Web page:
At a recent Write Club meeting, I offered the word ‘Cigarette’ as a prompt. It turned out to be an inspiring choice, which is interesting, given the change in attitude towards smoking over the last decade. It seems that a cigarette can still mean so much, can be an indicator of mood, ill health, risk-taking . . . and certainly has a lot of atmosphere to add to a setting. I was pleased with my own piece of work and think it reads relatively well as flash fiction. Have a look and let me know what you think.
The smoke is oppressive, dangerous. Cassandra watches it curl around the armchair and already she can imagine its source – a long cigarette, dangling from the pursed lips of a grey-faced man. Every wrinkle is part of a complex pattern. She has traced paths through that face, has seen it close to her own, close enough to the feel the cool flame of his breath.
She had thought about taking up smoking, in the days when her hands were restless and so often ended up tangled in her hair, but the cost had always stopped her. She needed her money to buy beautiful clothes – vintage clothes that she could customise by sewing on a button, or by stitching patches of brightly coloured material. It had been her way of making a statement, rather than punishing herself with a tattoo or piercings. It meant that her body stayed pure, even as her gaudy outer shell drew attention.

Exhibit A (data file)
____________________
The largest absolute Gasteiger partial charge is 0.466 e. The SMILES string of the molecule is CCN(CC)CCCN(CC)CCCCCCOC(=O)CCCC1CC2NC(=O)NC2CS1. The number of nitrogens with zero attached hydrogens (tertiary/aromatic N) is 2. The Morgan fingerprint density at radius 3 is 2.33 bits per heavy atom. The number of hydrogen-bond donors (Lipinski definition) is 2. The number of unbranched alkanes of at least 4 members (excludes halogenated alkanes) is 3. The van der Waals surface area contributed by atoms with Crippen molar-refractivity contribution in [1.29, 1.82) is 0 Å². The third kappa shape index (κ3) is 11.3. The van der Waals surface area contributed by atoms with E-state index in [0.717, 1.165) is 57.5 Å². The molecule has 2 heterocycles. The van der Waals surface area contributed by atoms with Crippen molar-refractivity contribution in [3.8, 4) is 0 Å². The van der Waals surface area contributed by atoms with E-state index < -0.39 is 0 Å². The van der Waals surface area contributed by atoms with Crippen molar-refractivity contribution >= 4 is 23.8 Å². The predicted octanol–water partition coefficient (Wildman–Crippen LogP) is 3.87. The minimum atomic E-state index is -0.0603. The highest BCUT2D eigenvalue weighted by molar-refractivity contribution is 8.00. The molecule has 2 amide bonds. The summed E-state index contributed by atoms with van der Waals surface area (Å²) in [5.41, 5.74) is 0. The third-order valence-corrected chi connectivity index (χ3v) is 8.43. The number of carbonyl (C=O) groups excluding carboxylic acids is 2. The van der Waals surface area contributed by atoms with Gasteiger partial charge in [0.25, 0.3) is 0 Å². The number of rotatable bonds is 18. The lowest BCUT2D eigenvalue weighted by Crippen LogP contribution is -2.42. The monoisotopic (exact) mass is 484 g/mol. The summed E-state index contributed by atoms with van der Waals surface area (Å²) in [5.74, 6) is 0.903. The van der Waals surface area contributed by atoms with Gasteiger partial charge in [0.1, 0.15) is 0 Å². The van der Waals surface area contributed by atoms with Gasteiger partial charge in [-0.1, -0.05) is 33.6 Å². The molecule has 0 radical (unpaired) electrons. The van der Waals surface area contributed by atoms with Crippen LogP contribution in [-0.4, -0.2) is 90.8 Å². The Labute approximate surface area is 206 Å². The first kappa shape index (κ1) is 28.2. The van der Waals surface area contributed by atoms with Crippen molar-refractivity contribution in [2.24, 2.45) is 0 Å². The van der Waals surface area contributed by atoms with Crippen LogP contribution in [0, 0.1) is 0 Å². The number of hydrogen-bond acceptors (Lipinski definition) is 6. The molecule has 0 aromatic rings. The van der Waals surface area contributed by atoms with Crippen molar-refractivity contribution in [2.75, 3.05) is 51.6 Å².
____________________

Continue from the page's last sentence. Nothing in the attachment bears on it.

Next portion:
Leonard had never minded her eccentric dress, in fact he had delighted in her offbeat choices, harmonised with them by offering quirky insights into the workings of his mind.
‘I like that magenta square because it reminds me of an orchid. My mother collected orchids and it was my job to water them. They were the building blocks of my childhood.’
But there were no building blocks when Leonard was smoking. He only smoked when he was at an absolute stand still, when his mind was numb. And so, Cassandra continues to hesitate, greeting the old enemy – smoke, trying to blow it in the opposite direction.
K. S. Moore